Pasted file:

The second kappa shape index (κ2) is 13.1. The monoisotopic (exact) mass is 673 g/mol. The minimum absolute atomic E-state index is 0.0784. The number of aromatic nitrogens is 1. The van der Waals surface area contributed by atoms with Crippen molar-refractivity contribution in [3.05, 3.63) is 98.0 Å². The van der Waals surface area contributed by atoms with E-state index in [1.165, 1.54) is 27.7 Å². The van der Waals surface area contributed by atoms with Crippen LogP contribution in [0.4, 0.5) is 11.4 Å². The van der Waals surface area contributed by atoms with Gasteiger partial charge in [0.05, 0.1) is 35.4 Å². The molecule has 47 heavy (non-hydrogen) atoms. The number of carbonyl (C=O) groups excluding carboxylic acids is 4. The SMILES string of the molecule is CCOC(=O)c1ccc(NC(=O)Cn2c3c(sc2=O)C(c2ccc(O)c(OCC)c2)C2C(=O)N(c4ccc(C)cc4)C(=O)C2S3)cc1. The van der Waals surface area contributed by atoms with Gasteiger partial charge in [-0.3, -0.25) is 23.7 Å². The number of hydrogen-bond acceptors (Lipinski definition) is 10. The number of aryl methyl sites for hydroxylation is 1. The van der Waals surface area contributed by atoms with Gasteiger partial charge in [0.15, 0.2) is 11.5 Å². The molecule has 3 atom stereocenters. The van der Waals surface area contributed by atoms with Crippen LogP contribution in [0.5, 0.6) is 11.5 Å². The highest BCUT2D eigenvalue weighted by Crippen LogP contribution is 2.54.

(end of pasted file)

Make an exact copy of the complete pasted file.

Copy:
The second kappa shape index (κ2) is 13.1. The monoisotopic (exact) mass is 673 g/mol. The minimum absolute atomic E-state index is 0.0784. The number of aromatic nitrogens is 1. The van der Waals surface area contributed by atoms with Crippen molar-refractivity contribution in [3.05, 3.63) is 98.0 Å². The van der Waals surface area contributed by atoms with E-state index in [1.165, 1.54) is 27.7 Å². The van der Waals surface area contributed by atoms with Crippen LogP contribution in [0.4, 0.5) is 11.4 Å². The van der Waals surface area contributed by atoms with Gasteiger partial charge in [0.05, 0.1) is 35.4 Å². The molecule has 47 heavy (non-hydrogen) atoms. The number of carbonyl (C=O) groups excluding carboxylic acids is 4. The SMILES string of the molecule is CCOC(=O)c1ccc(NC(=O)Cn2c3c(sc2=O)C(c2ccc(O)c(OCC)c2)C2C(=O)N(c4ccc(C)cc4)C(=O)C2S3)cc1. The van der Waals surface area contributed by atoms with Gasteiger partial charge in [-0.3, -0.25) is 23.7 Å². The number of hydrogen-bond acceptors (Lipinski definition) is 10. The number of aryl methyl sites for hydroxylation is 1. The van der Waals surface area contributed by atoms with Gasteiger partial charge in [0.15, 0.2) is 11.5 Å². The molecule has 3 atom stereocenters. The van der Waals surface area contributed by atoms with Crippen LogP contribution in [0.5, 0.6) is 11.5 Å². The highest BCUT2D eigenvalue weighted by Crippen LogP contribution is 2.54.